Although it's common knowledge that in China they eat dogs, this canine looks far too pampered to be wary of a roasting dish. I'm the one who is wary. Luckily, Nathan's phrasebook has the line, 'I am a vegetarian', and already I've had to point to it vigorously at mealtimes to avoid the horror of braised hound turning up on my plate.

All the restaurants we've gone into so far have been randomly selected during our explorations of the hutongs. Breakfast has consisted of bland white-rice porridge, served from steaming cauldrons. Lunches and dinners have been more of a challenge. Although Nathan can speak some Mandarin, he can't read the menus, and the waitresses frequently gesture bewilderment as he tries to explain what we want. And so we've ended up entering the tiny restaurant kitchens, selecting vegetables and making chopping motions at the bemused chefs to indicate what we'd like with our noodles. Dining at these family-run restaurants has been a nice way to establish intimacy with the local people. Although we are ignored on the streets, the men's faces crease into welcoming smiles as we enter their premises, while giggling teenage girls crowd around curiously to bombard Nathan with questions.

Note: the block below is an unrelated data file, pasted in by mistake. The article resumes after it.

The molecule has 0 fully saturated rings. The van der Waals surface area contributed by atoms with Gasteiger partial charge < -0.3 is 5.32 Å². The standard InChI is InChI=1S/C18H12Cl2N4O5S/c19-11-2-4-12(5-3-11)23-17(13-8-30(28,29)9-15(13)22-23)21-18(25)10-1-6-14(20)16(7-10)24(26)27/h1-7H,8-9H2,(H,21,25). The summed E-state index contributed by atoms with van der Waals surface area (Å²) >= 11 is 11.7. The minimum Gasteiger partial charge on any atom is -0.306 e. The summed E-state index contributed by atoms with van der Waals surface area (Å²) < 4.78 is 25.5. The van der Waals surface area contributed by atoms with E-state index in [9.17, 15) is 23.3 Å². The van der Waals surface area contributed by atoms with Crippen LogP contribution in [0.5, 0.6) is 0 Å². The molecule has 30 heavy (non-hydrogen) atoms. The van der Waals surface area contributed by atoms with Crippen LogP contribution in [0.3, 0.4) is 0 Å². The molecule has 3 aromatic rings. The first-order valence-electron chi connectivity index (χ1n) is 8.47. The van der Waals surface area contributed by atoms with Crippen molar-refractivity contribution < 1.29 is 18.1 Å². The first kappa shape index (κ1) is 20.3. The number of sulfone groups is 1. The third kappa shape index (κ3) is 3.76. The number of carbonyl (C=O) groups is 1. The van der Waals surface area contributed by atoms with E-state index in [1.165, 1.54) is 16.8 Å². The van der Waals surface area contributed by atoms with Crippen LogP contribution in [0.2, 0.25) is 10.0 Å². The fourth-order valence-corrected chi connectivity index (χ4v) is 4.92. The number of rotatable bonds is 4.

I came to China angry at the population for its appalling track record on human rights, particularly in Tibet, but the warmth from these people makes it difficult not to like them.

I recall an incident in Northern India, in McCloudganj, where the Dalai Lama now lives. I was talking with a Tibetan refugee who'd escaped over the Himalaya to flee Chinese persecution, and I asked him, 'Do you hate the Chinese for what they've done?' Pausing to remove a little beetle from my shoulder, he smiled and shook his head. 'They are just mothers and fathers and somebody's sons and daughters. They are just people. The government is not good but the people are just like me.'

And he's right: the people are just people.


It's time to prepare for the mountains. I am eager to leave. I've found fragments of a different, slower world around Beijing's periphery, but it's not enough. I'm hungry for something more foreign. I want to find places where people haven't yet acquired a taste for McDonald's or the dictum of fashion labels. Beijing's too fast and international. People keep their eyes focused on something just out of reach.